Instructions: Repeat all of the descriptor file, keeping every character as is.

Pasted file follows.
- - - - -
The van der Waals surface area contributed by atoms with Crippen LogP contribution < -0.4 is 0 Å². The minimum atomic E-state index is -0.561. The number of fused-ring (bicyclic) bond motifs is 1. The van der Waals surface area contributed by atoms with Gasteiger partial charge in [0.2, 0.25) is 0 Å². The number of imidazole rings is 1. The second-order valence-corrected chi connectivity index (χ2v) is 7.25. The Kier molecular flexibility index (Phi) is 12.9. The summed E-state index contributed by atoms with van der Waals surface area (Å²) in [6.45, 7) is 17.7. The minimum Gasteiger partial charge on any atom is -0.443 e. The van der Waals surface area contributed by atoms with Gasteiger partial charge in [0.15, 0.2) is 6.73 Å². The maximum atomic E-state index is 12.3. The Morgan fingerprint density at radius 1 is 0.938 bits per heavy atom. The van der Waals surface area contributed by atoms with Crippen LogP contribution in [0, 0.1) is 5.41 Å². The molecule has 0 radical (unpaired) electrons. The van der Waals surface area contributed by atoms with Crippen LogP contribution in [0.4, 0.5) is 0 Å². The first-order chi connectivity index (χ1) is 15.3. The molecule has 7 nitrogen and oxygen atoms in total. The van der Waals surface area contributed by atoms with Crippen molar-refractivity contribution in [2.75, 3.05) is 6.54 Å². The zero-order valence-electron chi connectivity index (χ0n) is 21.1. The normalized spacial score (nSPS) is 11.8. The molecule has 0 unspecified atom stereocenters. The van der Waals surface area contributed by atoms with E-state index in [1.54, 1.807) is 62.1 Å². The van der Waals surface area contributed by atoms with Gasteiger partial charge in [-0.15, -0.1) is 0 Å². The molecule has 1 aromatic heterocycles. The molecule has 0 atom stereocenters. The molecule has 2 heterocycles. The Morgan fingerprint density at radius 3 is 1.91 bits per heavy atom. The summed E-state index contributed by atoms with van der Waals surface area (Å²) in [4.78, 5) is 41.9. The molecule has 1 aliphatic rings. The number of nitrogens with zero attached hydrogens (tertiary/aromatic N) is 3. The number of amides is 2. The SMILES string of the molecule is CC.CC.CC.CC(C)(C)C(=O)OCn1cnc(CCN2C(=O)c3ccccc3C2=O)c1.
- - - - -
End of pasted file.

The van der Waals surface area contributed by atoms with Crippen LogP contribution < -0.4 is 0 Å². The minimum atomic E-state index is -0.561. The number of fused-ring (bicyclic) bond motifs is 1. The van der Waals surface area contributed by atoms with Gasteiger partial charge in [0.2, 0.25) is 0 Å². The number of imidazole rings is 1. The second-order valence-corrected chi connectivity index (χ2v) is 7.25. The Kier molecular flexibility index (Phi) is 12.9. The summed E-state index contributed by atoms with van der Waals surface area (Å²) in [6.45, 7) is 17.7. The minimum Gasteiger partial charge on any atom is -0.443 e. The van der Waals surface area contributed by atoms with Gasteiger partial charge in [0.15, 0.2) is 6.73 Å². The maximum atomic E-state index is 12.3. The Morgan fingerprint density at radius 1 is 0.938 bits per heavy atom. The van der Waals surface area contributed by atoms with Crippen LogP contribution in [0, 0.1) is 5.41 Å². The molecule has 0 radical (unpaired) electrons. The van der Waals surface area contributed by atoms with Crippen LogP contribution in [0.4, 0.5) is 0 Å². The first-order chi connectivity index (χ1) is 15.3. The molecule has 7 nitrogen and oxygen atoms in total. The van der Waals surface area contributed by atoms with Crippen molar-refractivity contribution in [2.75, 3.05) is 6.54 Å². The zero-order valence-electron chi connectivity index (χ0n) is 21.1. The normalized spacial score (nSPS) is 11.8. The molecule has 0 unspecified atom stereocenters. The van der Waals surface area contributed by atoms with E-state index in [1.54, 1.807) is 62.1 Å². The van der Waals surface area contributed by atoms with Gasteiger partial charge in [-0.15, -0.1) is 0 Å². The molecule has 1 aromatic heterocycles. The molecule has 0 atom stereocenters. The molecule has 2 heterocycles. The Morgan fingerprint density at radius 3 is 1.91 bits per heavy atom. The summed E-state index contributed by atoms with van der Waals surface area (Å²) in [4.78, 5) is 41.9. The molecule has 1 aliphatic rings. The number of nitrogens with zero attached hydrogens (tertiary/aromatic N) is 3. The number of amides is 2. The SMILES string of the molecule is CC.CC.CC.CC(C)(C)C(=O)OCn1cnc(CCN2C(=O)c3ccccc3C2=O)c1.